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Less Forest, More Species: Climate Change Drives Declining Biodiversity in Tibet’s Mountainous Regions

Less Forest, More Species: Climate Change Drives Declining Biodiversity in Tibet’s Mountainous Regions

Normally, mountain forests are among the most diverse habitats in alpine regions. Yet, as a team from the Alfred Wegener Institute discovered in the Tibetan Plateau, the higher, treeless areas are home to far more species. Their findings, which were just published in the journal Nature Communications, can help to predict how the biodiversity of alpine regions will decline in response to global warming — when the mountain forests spread to higher elevations.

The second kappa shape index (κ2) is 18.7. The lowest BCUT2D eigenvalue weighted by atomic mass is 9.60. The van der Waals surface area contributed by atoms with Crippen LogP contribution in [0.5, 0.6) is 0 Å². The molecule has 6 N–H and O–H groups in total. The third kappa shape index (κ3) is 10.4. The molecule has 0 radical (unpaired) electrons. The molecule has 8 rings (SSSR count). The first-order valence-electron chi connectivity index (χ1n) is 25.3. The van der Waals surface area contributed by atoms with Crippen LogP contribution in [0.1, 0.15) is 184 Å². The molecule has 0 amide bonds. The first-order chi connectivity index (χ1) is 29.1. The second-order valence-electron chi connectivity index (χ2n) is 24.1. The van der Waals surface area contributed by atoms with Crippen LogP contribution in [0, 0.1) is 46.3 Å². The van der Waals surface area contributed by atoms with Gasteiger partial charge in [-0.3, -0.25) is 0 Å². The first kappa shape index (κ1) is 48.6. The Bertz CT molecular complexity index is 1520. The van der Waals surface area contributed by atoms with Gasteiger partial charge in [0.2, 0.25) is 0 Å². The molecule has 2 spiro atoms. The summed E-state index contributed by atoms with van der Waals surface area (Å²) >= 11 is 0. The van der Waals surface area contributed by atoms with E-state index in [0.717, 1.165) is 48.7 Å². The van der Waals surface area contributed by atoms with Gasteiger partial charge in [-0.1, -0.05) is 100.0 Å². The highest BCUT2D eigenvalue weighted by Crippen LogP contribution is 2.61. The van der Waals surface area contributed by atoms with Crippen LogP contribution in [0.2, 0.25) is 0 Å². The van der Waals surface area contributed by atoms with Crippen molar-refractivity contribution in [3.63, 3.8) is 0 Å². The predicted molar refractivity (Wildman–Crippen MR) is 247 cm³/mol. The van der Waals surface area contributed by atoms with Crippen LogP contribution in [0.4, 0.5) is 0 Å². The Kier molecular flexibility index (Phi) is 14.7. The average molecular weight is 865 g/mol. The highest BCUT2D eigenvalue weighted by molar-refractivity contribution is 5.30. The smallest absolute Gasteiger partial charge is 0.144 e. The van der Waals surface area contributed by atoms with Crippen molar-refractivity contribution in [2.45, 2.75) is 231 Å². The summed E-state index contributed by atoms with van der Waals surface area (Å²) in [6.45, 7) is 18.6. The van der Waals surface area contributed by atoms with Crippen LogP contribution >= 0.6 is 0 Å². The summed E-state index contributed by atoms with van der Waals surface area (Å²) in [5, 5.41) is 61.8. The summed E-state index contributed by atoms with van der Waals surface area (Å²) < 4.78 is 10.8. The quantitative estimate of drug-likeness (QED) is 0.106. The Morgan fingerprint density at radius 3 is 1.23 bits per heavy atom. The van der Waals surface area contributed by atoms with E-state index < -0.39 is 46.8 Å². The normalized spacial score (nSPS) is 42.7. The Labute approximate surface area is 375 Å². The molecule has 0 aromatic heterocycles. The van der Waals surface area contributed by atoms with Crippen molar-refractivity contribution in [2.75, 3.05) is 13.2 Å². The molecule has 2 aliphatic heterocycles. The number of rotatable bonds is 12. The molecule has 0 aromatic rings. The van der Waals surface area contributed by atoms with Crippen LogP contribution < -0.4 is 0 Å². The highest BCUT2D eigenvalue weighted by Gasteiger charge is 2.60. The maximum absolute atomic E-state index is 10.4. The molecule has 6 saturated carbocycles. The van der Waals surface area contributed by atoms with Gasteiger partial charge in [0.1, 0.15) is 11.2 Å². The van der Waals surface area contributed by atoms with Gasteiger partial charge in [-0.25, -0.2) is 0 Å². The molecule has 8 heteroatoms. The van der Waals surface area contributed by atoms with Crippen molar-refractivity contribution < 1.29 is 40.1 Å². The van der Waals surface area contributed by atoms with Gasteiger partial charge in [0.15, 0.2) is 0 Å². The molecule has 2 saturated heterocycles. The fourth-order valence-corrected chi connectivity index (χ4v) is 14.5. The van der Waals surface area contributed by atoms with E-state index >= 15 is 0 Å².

As anyone who has ever hiked in the mountains knows, the landscape changes with the elevation. At first, for a long time, you trek uphill through forests, until they open up into the first meadows and pastures, where a wide range of plant species bloom in the spring. Farther up, the landscape becomes more barren. Only those plants that have adapted to the alpine climate can thrive here. In order to map the vegetation of the alpine world, biologists most often investigate plant diversity along so-called elevation levels. First they examine the plants in the sprawling forests, then in the alpine meadows, and then in the rocky upper reaches. No matter where researchers do so — in the Alps, the Caucasus or the Rocky Mountains — the results are always similar: the extensive forests are the most species-rich region. With increasing elevation, biodiversity steadily declines.

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